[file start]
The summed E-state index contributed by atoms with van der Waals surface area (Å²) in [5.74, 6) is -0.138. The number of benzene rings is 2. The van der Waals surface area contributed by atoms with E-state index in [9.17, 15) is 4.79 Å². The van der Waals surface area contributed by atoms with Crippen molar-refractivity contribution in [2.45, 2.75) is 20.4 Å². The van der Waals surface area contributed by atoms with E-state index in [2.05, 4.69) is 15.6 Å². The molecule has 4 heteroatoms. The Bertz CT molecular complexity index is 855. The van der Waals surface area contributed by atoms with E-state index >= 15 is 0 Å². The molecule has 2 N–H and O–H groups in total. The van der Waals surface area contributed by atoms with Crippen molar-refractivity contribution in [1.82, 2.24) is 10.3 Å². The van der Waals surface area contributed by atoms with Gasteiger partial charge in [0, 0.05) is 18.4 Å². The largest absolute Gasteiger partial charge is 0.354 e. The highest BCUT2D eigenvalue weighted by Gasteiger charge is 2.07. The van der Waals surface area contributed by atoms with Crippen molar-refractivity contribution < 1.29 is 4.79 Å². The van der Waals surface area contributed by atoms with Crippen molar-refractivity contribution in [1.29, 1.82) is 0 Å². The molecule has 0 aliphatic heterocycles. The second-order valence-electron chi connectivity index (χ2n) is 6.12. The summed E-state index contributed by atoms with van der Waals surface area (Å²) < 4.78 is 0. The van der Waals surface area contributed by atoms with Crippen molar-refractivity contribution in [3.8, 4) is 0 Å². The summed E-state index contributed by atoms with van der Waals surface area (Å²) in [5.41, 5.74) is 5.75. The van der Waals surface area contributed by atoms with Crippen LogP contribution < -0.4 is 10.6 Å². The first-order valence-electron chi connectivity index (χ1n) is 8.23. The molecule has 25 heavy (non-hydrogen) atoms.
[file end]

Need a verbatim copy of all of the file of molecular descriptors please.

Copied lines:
The summed E-state index contributed by atoms with van der Waals surface area (Å²) in [5.74, 6) is -0.138. The number of benzene rings is 2. The van der Waals surface area contributed by atoms with E-state index in [9.17, 15) is 4.79 Å². The van der Waals surface area contributed by atoms with Crippen molar-refractivity contribution in [2.45, 2.75) is 20.4 Å². The van der Waals surface area contributed by atoms with E-state index in [2.05, 4.69) is 15.6 Å². The molecule has 4 heteroatoms. The Bertz CT molecular complexity index is 855. The van der Waals surface area contributed by atoms with E-state index >= 15 is 0 Å². The molecule has 2 N–H and O–H groups in total. The van der Waals surface area contributed by atoms with Crippen molar-refractivity contribution in [1.82, 2.24) is 10.3 Å². The van der Waals surface area contributed by atoms with Gasteiger partial charge in [0, 0.05) is 18.4 Å². The largest absolute Gasteiger partial charge is 0.354 e. The highest BCUT2D eigenvalue weighted by Gasteiger charge is 2.07. The van der Waals surface area contributed by atoms with Crippen molar-refractivity contribution < 1.29 is 4.79 Å². The van der Waals surface area contributed by atoms with Crippen molar-refractivity contribution in [1.29, 1.82) is 0 Å². The molecule has 0 aliphatic heterocycles. The second-order valence-electron chi connectivity index (χ2n) is 6.12. The summed E-state index contributed by atoms with van der Waals surface area (Å²) < 4.78 is 0. The van der Waals surface area contributed by atoms with Crippen molar-refractivity contribution in [3.8, 4) is 0 Å². The summed E-state index contributed by atoms with van der Waals surface area (Å²) in [5.41, 5.74) is 5.75. The van der Waals surface area contributed by atoms with Crippen LogP contribution < -0.4 is 10.6 Å². The first-order valence-electron chi connectivity index (χ1n) is 8.23. The molecule has 25 heavy (non-hydrogen) atoms.